Shortcut to Better Google Results
Don’t search high and low to find what you want. Try these expert tips.
If you’ve ever Googled the best way to Google on Google and come up short, follow these four tips from Randolph Hock, author
of The Extreme Searcher’s Internet Handbook ($25, barnesandnoble.com). Then, learn seven surprising ways to utilize the Google search field.
To Find: PDFs, Excel spreadsheets, or PowerPoint Presentations
Use: filetype:pdf, filetype:xls, or filetype:ppt
Example: Canon manual filetype:pdf
Why: If you include the file type in your search, Google will turn up only relevant files. For example, entering filetype:pdf will find all the PDFs that have to do with operating your new camera. (For Excel files, use filetype:xls; for PowerPoint presentations, filetype:ppt.)
To Find: Narrowed-Down Information
Use: a hyphen (minus sign)
Example: jaguar -cars -football
Why: You want information about jaguars―the animal, not the car or the sports team. Placing a hyphen before terms you want to exclude will omit pages with those words. Type a space before the hyphen, but not after.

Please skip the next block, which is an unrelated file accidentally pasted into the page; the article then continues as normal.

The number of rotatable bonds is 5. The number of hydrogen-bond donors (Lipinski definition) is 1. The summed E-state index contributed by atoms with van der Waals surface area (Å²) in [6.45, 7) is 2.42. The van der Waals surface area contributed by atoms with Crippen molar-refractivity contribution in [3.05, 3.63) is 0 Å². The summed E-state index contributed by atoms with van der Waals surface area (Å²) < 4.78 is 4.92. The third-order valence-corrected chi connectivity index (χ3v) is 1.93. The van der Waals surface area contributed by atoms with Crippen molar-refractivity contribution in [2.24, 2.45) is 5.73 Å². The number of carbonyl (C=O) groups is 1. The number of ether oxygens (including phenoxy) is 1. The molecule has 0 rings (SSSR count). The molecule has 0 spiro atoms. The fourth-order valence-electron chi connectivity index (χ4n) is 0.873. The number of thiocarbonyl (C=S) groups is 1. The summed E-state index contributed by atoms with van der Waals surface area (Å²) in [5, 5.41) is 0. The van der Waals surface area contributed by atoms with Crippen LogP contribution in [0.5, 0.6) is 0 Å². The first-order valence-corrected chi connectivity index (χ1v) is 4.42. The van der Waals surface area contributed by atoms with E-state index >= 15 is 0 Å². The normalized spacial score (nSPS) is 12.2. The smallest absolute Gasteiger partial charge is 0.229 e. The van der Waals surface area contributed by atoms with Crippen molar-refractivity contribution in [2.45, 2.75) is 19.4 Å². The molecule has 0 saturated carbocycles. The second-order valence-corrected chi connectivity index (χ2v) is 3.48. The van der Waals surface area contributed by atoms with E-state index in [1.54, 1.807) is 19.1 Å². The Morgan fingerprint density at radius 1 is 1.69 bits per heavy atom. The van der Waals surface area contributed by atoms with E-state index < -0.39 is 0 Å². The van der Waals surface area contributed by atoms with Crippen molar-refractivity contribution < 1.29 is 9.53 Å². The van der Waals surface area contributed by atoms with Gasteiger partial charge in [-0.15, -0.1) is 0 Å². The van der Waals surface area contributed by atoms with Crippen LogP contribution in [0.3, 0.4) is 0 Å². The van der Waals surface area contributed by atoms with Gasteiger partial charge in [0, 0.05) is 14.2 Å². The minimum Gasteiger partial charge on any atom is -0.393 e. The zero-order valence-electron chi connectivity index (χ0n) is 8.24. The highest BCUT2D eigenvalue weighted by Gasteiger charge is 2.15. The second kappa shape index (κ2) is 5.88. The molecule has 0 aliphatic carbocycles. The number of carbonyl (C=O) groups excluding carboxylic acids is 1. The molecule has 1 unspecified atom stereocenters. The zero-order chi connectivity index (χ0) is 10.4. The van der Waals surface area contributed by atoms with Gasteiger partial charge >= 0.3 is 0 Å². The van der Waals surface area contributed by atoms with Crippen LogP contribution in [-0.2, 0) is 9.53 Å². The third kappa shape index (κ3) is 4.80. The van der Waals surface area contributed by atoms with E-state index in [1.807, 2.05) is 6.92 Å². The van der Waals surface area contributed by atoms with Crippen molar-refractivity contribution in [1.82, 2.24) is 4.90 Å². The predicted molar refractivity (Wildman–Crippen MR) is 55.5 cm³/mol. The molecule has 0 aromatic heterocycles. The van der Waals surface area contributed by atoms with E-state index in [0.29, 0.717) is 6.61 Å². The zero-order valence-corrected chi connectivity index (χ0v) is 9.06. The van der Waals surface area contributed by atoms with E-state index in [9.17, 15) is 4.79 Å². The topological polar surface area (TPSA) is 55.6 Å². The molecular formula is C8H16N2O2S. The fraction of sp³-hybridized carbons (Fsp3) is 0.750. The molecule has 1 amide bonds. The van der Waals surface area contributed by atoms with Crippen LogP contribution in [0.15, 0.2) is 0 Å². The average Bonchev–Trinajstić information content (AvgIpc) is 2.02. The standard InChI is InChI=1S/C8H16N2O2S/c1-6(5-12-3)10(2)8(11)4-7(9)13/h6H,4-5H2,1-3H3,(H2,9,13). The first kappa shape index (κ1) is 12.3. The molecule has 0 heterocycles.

To Find: A Product You Saw Online (But Can’t Remember Where)
Example: intitle:“Frye boots”
Why: Using the term intitle: searches the words in the title bar of Web pages and can be particularly helpful if you remember the name of an item you liked but not where you found it. Just be sure not to put a space after the colon and to use quotation marks around the phrase.
To Find: A Verbatim Phrase
Use: quotation marks
Example: “Bikram yoga”
Why: Using quotation marks around a phrase or a person’s name can eliminate many of the irrelevant links you would otherwise turn up, says Hock.